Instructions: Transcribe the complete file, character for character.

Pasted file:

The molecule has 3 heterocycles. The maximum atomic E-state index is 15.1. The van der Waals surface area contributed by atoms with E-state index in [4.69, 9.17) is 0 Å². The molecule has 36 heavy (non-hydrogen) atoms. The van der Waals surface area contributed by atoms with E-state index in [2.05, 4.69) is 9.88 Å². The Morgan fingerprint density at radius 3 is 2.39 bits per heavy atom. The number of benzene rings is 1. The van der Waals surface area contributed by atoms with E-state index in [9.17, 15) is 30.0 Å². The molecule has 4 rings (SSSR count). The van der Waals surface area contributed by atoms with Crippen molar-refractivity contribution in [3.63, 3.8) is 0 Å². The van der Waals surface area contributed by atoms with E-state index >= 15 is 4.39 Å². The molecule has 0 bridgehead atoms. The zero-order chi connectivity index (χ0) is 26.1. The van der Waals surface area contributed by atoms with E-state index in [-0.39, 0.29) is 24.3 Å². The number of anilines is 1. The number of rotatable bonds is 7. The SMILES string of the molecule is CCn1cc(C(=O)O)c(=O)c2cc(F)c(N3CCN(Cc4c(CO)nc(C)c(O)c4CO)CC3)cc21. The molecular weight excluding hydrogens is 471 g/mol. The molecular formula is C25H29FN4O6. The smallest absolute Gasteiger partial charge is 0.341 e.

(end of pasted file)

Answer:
The molecule has 3 heterocycles. The maximum atomic E-state index is 15.1. The van der Waals surface area contributed by atoms with E-state index in [4.69, 9.17) is 0 Å². The molecule has 36 heavy (non-hydrogen) atoms. The van der Waals surface area contributed by atoms with E-state index in [2.05, 4.69) is 9.88 Å². The Morgan fingerprint density at radius 3 is 2.39 bits per heavy atom. The number of benzene rings is 1. The van der Waals surface area contributed by atoms with E-state index in [9.17, 15) is 30.0 Å². The molecule has 4 rings (SSSR count). The van der Waals surface area contributed by atoms with Crippen molar-refractivity contribution in [3.63, 3.8) is 0 Å². The van der Waals surface area contributed by atoms with E-state index >= 15 is 4.39 Å². The molecule has 0 bridgehead atoms. The zero-order chi connectivity index (χ0) is 26.1. The van der Waals surface area contributed by atoms with E-state index in [-0.39, 0.29) is 24.3 Å². The number of anilines is 1. The number of rotatable bonds is 7. The SMILES string of the molecule is CCn1cc(C(=O)O)c(=O)c2cc(F)c(N3CCN(Cc4c(CO)nc(C)c(O)c4CO)CC3)cc21. The molecular weight excluding hydrogens is 471 g/mol. The molecular formula is C25H29FN4O6. The smallest absolute Gasteiger partial charge is 0.341 e.